13. Memorandum From the Chief of the Military Intelligence Section, Department of War General Staff (Van Deman) to the Chairman of the Committee on Public Information (Creel)1

Memorandum No. 8


  • Liaison between Army Intelligence and U.S. Foreign Education Campaign.

A campaign of foreign education (or U.S. propaganda) in order to be intelligently prosecuted relies, of course, on accurate information. The following is an outline of the kinds of information which will be needed, together with an indication of what can be supplied by the Army Intelligence Section.

1. (a) The Propaganda Section will want to keep up with the latest changes of popular feeling within Germany as regards the United States. It will want to know any notable failures to inform, such as the mutilated publication of President Wilson’s messages or the garbled accounts of Secretary Baker’s statements on our armed forces. It will want to know of any marked misconception Germans have in regard to our war aims, etc.

(b) The Army Intelligence Section with General Pershing now gets the latest German newspapers, translates and estimates them, as well as the latest Swiss and Scandinavian and Dutch papers.

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2. (a) The Propaganda Section will want to keep in touch with popular feeling in Germany as hidden behind what the newspapers give.

(b) The Army Intelligence Section collates reports of agents within Germany, of travelers from Germany, and of mail censors’ findings, as supplied by the Allies, and by our own State, War, Navy and Justice Departments. These reports generally tell a very different story from that in the German newspapers.

3. (a) Propaganda will want to know the run of feeling among soldiers in the enemy trenches.

(b) Army Intelligence collects information from prisoners and deserters, overhears talk in enemy trenches, and often, through patrols and raids, gets enemy letters and documents.

4. (a) Propaganda will want to know actual conditions in the enemy trenches, which affect morale, such as amount of food, conditions of living, friction between infantry and artillery, jealousies between Prussians and Bavarians, what the soldiers read, how often they get relief, etc.

(b) Army Intelligence,—through patrols and raids, as well as by aerial observation, and from prisoners and deserters,—has the answer to the above question.

5. (a) Propaganda will want to know the exact character of certain divisions in certain sectors, e.g., the location of divisions just transferred from the East Front and probably undermined with Bolsheviki, the location of Saxon regiments, probably with a big percentage of socialists, location of Bavarians, jealous of Prussians, or of Czecho–Slovaks likely to desert.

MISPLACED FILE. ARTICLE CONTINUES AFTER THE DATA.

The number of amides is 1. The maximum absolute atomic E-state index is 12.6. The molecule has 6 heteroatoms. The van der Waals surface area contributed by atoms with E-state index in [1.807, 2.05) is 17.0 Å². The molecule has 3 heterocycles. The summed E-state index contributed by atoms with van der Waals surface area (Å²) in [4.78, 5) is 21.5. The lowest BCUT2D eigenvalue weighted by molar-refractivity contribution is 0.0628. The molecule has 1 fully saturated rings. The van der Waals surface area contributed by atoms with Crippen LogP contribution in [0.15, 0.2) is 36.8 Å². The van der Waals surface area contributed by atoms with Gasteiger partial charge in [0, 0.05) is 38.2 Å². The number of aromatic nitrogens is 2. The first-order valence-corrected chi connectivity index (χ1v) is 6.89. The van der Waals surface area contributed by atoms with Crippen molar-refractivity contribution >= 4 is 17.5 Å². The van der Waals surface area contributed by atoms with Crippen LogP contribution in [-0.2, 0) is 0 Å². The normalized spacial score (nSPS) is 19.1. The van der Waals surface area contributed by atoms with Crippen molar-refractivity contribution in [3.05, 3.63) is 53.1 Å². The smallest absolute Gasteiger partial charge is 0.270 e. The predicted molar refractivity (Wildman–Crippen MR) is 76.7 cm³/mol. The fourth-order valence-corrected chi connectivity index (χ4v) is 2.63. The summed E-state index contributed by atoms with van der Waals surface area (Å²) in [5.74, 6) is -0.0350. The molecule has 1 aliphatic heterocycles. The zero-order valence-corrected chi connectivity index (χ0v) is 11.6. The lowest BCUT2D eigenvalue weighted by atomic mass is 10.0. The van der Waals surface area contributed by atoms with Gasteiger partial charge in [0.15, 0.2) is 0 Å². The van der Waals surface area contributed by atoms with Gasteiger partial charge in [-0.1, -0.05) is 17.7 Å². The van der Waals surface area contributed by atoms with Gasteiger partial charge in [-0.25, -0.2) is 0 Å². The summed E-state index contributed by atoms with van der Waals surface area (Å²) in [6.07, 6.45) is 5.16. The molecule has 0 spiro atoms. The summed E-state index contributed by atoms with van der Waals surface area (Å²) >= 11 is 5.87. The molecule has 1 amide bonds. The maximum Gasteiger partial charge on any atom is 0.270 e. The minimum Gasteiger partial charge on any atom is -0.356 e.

(b) Army Intelligence aims to locate every division in the German Army.

6. (a) Propaganda will want to know of any German army orders affecting its work. For example, the reported General Army Order to shoot any soldier caught reading propaganda dropped from the air might make it advisable to restrict U.S. propaganda to small printed paper slips, which a soldier could conceal.

(b) Army Intelligence aims to supply such information.

7. (a) Propaganda will most of all want to know what treatment is meted out to its papers in the German trenches.

(b) Army Intelligence can get some of this information from prisoners, from aerial observation and from patrols and raids. It can attempt to get it from agents in Germany, can have them instructed to look out for such information.2

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8. (a) Propaganda will want to know what methods of distribution work best, aeroplane, trench mortar or patrol, and what new methods are possible, such as balloons or kites.

(b) Army Intelligence can make observations and studies of these problems.

9. (a) Propaganda will want to know other possibilities of extending distribution, such as loading printed matter into machines of our Allies engaged in reconnaissance, fighting or bombing, or such as distribution by Allied patrols.

(b) Army Intelligence can get information on this.

10. (a) Propaganda will want to know what methods have been tried and discarded; also the principal Teuton tricks, so as to avoid them.

(b) Army Intelligence is now making a study of what the Allies have done in aeroplane propaganda; what methods they still follow, and what won’t work; also what the Russians are now doing on the East Front; also what the Teutons have done, especially their successes, such as the misleading of the Italian Second Army last October.3

R. H. Van Deman 4

Colonel, General Staff Chief,
Military Intelligence Section
  1. Source: National Archives, RG 63, Entry 111, Correspondence of Arthur Wood, Box 2, R.H. Van Deman. No classification marking. An unknown hand made minor editorial revisions throughout the memorandum, which have been incorporated into the text. This memorandum is attached to a February 28 letter from Arthur Woods of the Foreign Section of the CPI to Colonel Van Deman, in which Woods wrote:

    “I hope that you are carrying out this plan and will let us have the information mentioned in the different items as they come in.

    "We are particularly in need of anything to throw light on ways in which public opinion anywhere in the world is being misinformed; and the effect produced by the educational work this Committee is now doing.”

  2. An unknown hand wrote the following addition to this sentence: “+ can put them in Germany for the purpose of finding out.”
  3. Reference is presumably to the Battle of Caporetto, which began on October 24, 1917, and in which the German army advanced rapidly against Italian troops.
  4. Printed from a copy that bears this typed signature.